Although gardening is not without backbreaking work, most gardeners would say that they find the ritual of planting, digging and harvesting to be relaxing. There can be hazards to your health out in the dirt though. Spider and tick bites rank high among concerns of gardeners, but there is a potentially deadly disease that can be lurking in the soil and amazingly it can be prevented.
“You get tetanus from a toxin that is produced from the bacterium called Clostridium tetani,” explained Wilton Internal Medicine Physician Nancy Gade MD. The bacterium can be found in the soil but is usually from contaminated manure in agricultural animals.
“It is more common in developing countries and is very rare here in the United States,” added the doctor. But with a fatality rate of 2 in every 10 infected individuals, it is a disease that raises quite a concern.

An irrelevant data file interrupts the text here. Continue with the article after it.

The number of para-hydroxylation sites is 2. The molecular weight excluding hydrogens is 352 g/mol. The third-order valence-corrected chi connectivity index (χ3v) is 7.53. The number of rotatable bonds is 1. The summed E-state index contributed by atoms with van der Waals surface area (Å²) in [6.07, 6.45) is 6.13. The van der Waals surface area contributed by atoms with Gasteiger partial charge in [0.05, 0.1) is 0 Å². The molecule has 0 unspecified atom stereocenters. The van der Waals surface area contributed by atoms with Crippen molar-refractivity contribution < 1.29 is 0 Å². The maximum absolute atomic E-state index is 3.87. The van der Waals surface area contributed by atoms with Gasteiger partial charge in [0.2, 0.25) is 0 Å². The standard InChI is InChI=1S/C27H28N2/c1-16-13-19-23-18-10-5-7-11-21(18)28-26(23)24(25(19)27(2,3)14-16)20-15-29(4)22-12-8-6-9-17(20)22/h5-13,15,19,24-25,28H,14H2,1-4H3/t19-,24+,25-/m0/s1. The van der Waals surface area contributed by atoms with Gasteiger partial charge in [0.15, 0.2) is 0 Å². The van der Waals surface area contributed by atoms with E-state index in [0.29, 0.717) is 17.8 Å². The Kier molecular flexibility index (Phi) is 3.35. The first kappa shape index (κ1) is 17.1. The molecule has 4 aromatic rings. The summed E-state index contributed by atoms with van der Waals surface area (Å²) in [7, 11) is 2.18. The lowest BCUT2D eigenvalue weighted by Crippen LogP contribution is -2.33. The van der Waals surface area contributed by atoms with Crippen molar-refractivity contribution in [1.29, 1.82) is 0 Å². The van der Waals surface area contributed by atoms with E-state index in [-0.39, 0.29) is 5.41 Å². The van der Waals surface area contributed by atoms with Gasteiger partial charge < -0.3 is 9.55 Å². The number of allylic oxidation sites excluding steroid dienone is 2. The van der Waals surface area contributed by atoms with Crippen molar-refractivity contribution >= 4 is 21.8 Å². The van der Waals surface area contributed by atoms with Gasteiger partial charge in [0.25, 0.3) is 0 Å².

The tetanus bacteria enters the bloodstream through a cut or wound on one’s skin. The main symptom of the disease is “lock jaw”, a muscular stiffness and tightening that can spread beyond the jaw and prevent swallowing.
Many gardeners wear protective gardening gloves but one thing that gardeners find most pleasing about the practice is being able to literally put their hands into the earth. For these gardeners, a tetanus vaccination is a must.
“The number one way to prevent tetanus is to maintain your immunizations,” said Dr. Gade. The vaccination is recommended once every ten years and there is even a new vaccination on the market called the Tdap, which vaccinates against tetanus, diphtheria and pertussis, more commonly known as whooping cough.
The trifecta vaccine most likely costs more money than a regular tetanus vaccine but Dr.Gade suggests that people who are due for a tetanus vaccine get the Tdap so that they are completely protected.
“It is recommended that all adults get one Tdap vaccine in their life,” Dr. Gade added.